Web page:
(COP) has recently submitted its proposals to the Norwegian Oil Ministry for further development of the North Sea Ekofisk South and Eldfisk offshore fields.
While the company said that final investment decisions will be taken in 2011, the estimated amount for both the fields is expected to be $12.2 billion, including $4.28 billion − $5.14 billion on Ekofisk South field and $6 billion − $7.1 billion on Eldfisk II. Both fields are part of the Greater Ekofisk Area that ConocoPhillips operates in and where it has a 35.1% interest.
With leading positions in both natural gas and heavy crude oil in North America, a legacy position in the North Sea and growing exposure to lucrative international regions, Conoco expects to replace reserves and sustain production growth over the long term.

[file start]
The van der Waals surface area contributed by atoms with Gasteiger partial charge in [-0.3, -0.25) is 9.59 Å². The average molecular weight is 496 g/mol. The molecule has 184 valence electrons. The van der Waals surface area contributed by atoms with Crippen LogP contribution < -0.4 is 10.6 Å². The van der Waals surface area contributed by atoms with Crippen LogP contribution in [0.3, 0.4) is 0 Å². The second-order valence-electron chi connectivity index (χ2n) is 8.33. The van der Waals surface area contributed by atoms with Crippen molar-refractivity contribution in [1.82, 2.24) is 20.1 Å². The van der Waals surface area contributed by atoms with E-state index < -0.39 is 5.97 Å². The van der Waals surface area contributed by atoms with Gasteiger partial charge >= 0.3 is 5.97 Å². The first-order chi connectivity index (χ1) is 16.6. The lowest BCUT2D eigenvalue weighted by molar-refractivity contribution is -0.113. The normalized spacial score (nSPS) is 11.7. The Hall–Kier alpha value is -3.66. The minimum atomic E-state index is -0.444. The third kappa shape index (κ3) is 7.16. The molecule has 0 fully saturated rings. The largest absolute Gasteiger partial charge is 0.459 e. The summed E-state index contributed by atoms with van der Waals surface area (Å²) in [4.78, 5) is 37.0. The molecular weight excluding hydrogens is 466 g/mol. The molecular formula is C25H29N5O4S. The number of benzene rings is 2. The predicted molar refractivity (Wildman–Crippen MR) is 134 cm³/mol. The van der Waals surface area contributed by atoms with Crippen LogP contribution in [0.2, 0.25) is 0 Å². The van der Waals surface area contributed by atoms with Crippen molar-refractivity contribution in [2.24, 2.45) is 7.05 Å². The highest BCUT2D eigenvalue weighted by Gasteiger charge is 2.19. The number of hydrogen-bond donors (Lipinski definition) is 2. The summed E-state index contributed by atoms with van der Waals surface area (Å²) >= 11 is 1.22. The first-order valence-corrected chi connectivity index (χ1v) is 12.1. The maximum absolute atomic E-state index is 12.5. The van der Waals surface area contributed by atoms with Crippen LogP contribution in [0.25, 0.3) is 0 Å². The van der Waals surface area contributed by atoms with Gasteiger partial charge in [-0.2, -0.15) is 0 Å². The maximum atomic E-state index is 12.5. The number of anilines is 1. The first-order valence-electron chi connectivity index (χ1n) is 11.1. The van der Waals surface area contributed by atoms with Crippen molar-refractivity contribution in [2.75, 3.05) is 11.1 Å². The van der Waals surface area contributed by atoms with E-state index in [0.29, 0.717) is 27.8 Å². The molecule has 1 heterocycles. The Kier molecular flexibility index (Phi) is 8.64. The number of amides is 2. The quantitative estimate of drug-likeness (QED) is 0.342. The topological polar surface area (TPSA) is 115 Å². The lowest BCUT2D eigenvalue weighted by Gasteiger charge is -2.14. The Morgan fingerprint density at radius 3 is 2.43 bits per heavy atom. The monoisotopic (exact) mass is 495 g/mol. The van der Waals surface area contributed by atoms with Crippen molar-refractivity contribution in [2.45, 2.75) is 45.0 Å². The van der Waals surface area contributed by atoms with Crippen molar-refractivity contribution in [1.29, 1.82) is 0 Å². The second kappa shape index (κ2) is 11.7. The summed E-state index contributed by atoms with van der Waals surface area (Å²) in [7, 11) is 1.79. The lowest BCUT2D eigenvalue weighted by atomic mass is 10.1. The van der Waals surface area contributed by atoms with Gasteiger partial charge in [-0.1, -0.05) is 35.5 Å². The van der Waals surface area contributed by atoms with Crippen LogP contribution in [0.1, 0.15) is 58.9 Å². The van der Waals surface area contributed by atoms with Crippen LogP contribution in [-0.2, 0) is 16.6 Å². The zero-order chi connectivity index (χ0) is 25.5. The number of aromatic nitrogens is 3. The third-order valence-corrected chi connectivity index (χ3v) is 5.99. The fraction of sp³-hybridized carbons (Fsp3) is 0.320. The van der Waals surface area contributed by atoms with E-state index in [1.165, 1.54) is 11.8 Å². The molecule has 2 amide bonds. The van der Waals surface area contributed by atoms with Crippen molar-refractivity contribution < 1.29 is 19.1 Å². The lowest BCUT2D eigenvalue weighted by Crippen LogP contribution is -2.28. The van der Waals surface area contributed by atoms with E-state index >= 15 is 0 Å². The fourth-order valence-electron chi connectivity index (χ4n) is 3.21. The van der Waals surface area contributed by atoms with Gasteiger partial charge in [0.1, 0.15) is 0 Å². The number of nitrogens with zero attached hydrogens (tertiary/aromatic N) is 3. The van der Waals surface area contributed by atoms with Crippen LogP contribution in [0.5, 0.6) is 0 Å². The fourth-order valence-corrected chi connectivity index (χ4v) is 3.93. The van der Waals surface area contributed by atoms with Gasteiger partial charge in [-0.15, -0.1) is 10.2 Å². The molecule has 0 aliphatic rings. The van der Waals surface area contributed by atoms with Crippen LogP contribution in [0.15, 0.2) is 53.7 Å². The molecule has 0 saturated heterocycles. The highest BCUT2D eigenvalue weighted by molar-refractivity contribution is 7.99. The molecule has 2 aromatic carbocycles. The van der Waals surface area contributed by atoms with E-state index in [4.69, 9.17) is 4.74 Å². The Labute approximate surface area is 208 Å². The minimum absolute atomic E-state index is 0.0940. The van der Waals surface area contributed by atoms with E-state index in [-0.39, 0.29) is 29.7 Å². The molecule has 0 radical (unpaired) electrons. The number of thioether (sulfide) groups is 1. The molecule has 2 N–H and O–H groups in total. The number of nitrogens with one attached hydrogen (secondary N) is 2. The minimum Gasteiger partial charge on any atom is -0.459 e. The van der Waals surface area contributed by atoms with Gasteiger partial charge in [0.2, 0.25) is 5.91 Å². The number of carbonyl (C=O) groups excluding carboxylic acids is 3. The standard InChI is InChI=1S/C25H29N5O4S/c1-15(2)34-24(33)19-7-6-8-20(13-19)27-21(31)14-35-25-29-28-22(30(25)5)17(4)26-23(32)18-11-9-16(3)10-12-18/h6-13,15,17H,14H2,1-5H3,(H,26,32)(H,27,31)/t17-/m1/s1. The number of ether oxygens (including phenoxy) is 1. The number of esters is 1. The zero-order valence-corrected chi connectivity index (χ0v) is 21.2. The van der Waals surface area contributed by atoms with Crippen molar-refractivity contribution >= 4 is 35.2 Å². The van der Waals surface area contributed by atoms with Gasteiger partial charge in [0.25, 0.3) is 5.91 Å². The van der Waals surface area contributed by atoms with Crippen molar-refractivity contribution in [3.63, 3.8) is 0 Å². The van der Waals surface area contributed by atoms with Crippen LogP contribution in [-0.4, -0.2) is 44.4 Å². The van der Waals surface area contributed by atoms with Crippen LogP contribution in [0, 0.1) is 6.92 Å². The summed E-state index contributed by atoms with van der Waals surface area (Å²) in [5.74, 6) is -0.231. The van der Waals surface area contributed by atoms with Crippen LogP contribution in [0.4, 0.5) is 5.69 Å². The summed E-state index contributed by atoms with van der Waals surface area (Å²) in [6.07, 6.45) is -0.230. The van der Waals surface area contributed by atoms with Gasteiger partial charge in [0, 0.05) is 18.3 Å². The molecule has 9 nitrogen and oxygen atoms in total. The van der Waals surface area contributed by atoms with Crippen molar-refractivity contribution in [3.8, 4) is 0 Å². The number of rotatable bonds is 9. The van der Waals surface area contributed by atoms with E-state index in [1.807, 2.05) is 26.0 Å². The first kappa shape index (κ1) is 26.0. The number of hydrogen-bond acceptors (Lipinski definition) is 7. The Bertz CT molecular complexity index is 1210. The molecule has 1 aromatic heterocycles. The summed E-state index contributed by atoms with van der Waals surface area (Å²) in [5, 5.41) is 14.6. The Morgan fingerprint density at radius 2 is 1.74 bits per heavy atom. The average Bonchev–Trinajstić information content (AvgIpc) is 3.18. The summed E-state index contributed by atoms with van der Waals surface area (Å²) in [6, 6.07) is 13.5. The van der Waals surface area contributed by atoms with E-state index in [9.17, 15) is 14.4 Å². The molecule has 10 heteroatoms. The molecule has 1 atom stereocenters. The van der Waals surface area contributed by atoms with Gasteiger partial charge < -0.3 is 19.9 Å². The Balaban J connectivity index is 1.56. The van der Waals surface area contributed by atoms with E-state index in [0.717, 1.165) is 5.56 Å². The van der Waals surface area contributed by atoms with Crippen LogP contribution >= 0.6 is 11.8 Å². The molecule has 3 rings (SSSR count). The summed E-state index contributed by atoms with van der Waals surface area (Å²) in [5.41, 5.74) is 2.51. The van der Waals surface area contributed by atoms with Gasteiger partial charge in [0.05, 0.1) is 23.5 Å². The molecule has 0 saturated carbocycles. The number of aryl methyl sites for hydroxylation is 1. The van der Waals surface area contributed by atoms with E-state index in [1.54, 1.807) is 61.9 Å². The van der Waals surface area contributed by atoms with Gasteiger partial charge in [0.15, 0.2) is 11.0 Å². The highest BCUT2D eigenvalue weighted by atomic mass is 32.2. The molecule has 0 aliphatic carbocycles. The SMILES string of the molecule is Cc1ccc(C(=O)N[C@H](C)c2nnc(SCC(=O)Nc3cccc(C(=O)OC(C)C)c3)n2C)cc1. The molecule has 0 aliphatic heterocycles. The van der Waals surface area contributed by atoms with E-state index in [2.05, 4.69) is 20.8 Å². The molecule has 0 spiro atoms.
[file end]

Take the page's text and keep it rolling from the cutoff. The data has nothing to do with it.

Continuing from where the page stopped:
Conoco has decided to sell $10 billion of assets over the next two years. Depending on how the sale progresses, the company may see a downtrend in its reserves at the end of 2010 or 2011. This new development can partially offset this situation with an expected addition of recoverable reserves in the range of 377−503 million barrels of oil equivalent.
Despite being the third-largest US oil integrated by market value after ExxonMobil Corp. (XOM) and Chevron Corp. (CVX), Conoco is the most leveraged (debt-to-capitalization ratio of 31%) among its peers and has almost no exposure to the prolific non-conventional plays. Our Neutral recommendation for the stock reflects this view. 

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